Lets face it there’s been a bit of a drought of great Westerns recently (the last truly great one, Unforgiven, was 15 years ago) so it seems as though this might just do the trick.
Up next The Nines, Fred Claus, Hitman, The Magic Flute and All About Eve.
After the poor man's comedy that was Van Wilder the prospect of its star, Ryan Reynolds, playing three different parts in different realities isn't a particularly appealing one. However The Nines is aspiring for cult 'Donnie Darko' like status and is getting good reviews. Bradshaw gives it 3-stars saying:
It is pretty familiar material in some ways, and not exactly unpretentious, but very watchable
James Christopher in the Times goes one better with 4-stars:
The film puts a delightful spin on that profound and solipsistic idea that we are the godlike inventors, and moral arbitrators, of our own little worlds. A gem.
Anthony Quinn in the Independent also gives it 3-stars:
there's a dark Lynchian strain to the ludic plotting, with maybe a pinch of Charlie Kaufman-esque wit to leaven the doominess
Overall an intriguing proposition that might be worth checking out.
You know it must be Christmas when Hollywood starts dumping miserable festive related fare on an innocent public; first to arrive is Fred Claus. Hopes might have been slightly higher for this as it stars droopy-faced Vince Vaughn and the ever-brilliant Paul Giamatti (with Tim Allen nowhere in sight). Unfortunately it appears they might possibly have done it for the un-seasonal motive of money. Bradshaw gives it 1-star:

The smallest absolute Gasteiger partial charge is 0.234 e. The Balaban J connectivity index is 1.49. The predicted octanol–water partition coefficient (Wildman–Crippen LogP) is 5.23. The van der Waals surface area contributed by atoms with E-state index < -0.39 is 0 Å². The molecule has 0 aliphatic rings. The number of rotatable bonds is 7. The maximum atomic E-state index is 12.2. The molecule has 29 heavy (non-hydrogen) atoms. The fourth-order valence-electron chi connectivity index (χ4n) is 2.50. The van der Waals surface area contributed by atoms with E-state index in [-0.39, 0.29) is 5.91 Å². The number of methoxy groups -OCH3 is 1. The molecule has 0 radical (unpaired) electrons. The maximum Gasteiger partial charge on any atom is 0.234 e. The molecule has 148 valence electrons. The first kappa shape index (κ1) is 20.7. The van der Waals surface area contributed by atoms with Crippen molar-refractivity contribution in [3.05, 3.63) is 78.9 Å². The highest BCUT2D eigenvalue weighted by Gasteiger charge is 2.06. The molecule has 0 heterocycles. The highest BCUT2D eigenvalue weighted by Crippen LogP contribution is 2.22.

The spirit of Scrooge surges strong within me having watched this chillingly cynical and unfunny Christmas movie, starring Paul Giamatti as Santa and Vince Vaughn as - yikes! - his ne'er-do-well brother Fred.
The Independent agrees with 1-star:
The message is, inevitably, one of peace, love and understanding, and there's nothing funny about that. The actual effect of films such as this, however, is to put you in an entirely non-Christmas, non-joyous and non-charitable mood.
So avoid, and watch ‘Bad Santa’ on DVD instead. Best. Christmas. Film. Ever. Then watch ‘It’s a Wonderful Life’ for the perfect (if somewhat bizarre) Christmas double bill.